Artificial intelligence (“AI”) artwork generators garnered a notable amount of attention in 2022 and have continued to do so this year. One of the most widely referenced AI art generators, DALL-E – which was first introduced in January 2021 – is touted as capable of “creat[ing] original, realistic images, and art” based on a user-provided text description.
Copyright: thefashionlaw.com – “Legal Questions, Lawsuits Abound as AI Art Generators Continue to Gain Steam” Image: Valentino
In other words, if you type in a combination of words, DALL-E can render an image based on that input using machine learning and supporting software. Other image generators, such as Stable Diffusion, operate similarly, creating images that look like oil paintings, drawings, photos, etc. based on a user’s prompts, or music (based on genre, length, and mood inputs) with little – if any human – contribution. Unsurprisingly, the ability of these AI systems to generate artistic outputs presents legal questions, namely, in the copyright vein.
As AI takes on a larger role in creation, as reflected in AI-generated ad campaigns coming from brands like Valentino and spirits company Martini, “It is becoming increasingly important to determine whether there are intellectual property rights [at play when it comes] to substantially machine-generated works and, if so, who owns them,” Lewis Rice’s Kirk Damman, Benjamin Siders, Kathleen Markowski Petrillo, and Olivia Dixon stated in a note this summer. Primarily, there is the issue of copyright protection in the U.S., which has been reserved for works of human authorship, and thus, poses questions about whether images entirely created by AI could be deemed eligible. (Registration is significant, as it is a prerequisite for filing a lawsuit for copyright infringement.)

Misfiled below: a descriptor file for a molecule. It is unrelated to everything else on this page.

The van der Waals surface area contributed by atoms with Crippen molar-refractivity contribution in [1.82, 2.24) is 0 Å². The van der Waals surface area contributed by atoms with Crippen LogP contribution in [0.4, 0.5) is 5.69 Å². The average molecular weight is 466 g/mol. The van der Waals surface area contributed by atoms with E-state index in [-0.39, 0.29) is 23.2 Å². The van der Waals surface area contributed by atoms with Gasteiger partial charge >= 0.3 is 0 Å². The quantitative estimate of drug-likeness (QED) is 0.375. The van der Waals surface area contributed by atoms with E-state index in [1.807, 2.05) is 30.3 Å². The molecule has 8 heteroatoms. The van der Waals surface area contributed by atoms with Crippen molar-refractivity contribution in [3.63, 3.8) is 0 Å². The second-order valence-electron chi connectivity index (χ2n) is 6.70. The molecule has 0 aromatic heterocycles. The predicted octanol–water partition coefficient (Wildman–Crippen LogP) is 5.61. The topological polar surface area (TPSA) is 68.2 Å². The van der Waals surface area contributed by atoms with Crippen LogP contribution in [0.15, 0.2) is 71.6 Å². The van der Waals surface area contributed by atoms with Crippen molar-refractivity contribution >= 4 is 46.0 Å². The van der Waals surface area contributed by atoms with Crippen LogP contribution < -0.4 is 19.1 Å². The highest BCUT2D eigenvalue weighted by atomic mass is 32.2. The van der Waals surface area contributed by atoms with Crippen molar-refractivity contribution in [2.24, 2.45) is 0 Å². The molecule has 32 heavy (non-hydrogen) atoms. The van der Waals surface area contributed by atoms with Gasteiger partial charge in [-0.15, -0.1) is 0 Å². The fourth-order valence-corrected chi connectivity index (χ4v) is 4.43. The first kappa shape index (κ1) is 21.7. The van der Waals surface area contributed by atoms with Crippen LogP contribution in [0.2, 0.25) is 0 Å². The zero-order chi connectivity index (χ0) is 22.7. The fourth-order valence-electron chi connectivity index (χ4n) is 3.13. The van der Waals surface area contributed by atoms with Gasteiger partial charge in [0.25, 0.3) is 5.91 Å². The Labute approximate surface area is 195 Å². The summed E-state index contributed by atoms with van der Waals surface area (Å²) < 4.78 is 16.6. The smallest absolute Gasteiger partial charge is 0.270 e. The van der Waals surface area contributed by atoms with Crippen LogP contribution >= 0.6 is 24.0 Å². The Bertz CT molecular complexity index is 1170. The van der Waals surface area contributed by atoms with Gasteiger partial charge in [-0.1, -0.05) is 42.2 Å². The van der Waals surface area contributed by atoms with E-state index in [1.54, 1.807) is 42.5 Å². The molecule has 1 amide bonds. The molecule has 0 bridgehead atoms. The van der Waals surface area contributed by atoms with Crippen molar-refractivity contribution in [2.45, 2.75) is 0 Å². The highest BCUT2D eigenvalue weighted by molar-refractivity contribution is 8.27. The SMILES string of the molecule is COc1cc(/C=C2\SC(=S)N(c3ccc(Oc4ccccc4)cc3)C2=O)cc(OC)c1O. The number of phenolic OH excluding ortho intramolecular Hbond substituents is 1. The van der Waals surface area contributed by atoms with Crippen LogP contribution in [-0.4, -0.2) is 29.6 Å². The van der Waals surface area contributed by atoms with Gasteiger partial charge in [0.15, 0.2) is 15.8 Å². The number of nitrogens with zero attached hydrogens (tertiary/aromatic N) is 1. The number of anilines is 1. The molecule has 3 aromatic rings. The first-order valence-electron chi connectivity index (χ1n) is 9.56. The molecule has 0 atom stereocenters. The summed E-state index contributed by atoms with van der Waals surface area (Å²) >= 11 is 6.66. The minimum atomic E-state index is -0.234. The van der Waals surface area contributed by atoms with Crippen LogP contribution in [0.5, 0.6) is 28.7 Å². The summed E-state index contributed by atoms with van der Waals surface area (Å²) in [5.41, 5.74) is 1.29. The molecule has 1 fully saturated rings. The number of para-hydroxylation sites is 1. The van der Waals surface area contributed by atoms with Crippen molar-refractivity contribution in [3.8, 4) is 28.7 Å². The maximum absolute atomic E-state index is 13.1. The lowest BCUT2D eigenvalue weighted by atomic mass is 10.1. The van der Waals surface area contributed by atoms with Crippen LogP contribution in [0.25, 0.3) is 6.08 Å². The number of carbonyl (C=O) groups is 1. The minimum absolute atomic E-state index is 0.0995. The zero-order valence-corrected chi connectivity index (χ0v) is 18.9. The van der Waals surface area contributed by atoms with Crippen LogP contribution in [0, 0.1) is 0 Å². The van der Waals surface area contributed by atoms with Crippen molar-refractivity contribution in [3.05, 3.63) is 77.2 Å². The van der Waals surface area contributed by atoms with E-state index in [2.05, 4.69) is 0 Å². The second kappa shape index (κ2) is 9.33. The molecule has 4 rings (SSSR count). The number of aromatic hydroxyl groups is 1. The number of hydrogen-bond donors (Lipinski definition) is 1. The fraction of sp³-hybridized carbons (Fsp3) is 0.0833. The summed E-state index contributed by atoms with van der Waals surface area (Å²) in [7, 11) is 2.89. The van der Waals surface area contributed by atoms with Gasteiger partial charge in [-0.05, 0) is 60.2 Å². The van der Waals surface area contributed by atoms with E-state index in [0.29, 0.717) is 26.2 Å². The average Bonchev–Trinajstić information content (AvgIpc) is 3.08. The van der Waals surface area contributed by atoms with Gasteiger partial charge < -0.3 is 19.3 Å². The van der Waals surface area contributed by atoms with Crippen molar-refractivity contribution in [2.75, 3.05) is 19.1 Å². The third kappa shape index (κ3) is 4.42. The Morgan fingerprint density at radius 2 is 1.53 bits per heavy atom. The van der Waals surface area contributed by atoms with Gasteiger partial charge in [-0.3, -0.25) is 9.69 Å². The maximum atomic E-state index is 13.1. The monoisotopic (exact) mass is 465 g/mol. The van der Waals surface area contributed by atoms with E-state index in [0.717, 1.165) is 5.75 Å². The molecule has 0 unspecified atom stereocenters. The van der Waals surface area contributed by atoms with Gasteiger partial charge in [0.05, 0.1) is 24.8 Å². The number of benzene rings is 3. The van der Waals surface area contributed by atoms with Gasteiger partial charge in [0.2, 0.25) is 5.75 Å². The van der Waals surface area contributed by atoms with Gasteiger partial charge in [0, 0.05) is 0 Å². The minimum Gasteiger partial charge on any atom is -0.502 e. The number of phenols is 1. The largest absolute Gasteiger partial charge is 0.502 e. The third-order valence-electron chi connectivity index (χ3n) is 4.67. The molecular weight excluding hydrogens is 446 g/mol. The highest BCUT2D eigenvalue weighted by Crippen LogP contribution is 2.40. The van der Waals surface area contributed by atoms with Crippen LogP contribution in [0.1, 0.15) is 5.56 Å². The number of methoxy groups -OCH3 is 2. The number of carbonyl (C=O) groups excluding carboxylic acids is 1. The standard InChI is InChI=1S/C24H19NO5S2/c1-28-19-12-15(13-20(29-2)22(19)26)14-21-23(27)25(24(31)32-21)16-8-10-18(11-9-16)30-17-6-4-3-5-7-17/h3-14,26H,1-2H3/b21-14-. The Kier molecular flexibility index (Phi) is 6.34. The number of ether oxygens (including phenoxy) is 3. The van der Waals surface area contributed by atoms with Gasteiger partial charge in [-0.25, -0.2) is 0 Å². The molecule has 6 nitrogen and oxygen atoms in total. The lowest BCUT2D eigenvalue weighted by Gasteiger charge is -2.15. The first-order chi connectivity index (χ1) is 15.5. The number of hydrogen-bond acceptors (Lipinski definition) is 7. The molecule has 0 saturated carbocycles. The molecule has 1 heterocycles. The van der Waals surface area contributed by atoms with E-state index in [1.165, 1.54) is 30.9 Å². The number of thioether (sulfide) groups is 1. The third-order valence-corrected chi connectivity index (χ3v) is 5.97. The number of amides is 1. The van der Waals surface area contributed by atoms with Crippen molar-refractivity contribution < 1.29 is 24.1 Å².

“Courts have in the past decided cases revolving around the ‘human authorship’ requirement of the Copyright Act (e.g., pictures taken by monkeys are not copyrightable because they are not created by a human),” according to Mesh IP Law’s Michael Eshaghian. But until recently, courts had “not been directly faced with the question of whether AI-generated works are copyrightable.” However, that is changing (and the law could be changed – by courts or Congress) thanks to the lawsuit that Stephen Thaler waged against the Shira Perlmutter and the U.S. Copyright Office in the wake of the U.S. Copyright Review Board confirming that copyright protection only extends to works of human authorship.
Beyond the threshold issue of registrability, other questions abound, according to Morrison & Foerster’s Heather Whitney and Tessa Schwartz, such as: (1) to what extent “can a human use AI tools in the creation of a work before that work will no longer be considered a work of a human author” and (2) “whether the outputs from certain deep learning AI systems can infringe copyrighted works.” In terms of AI-generated outputs, they assert that aside from violating the exclusive rights of the copyright owner (from unauthorized copying to the creation of derivative works), courts also require that any alleged infringement “result from the defendant’s ‘volitional conduct.’” This is likely to prompt debate over “whether infringement occurs where outputs of sophisticated deep learning AI systems are attenuated from anyone’s (i.e., a human’s) volitional act.” […]
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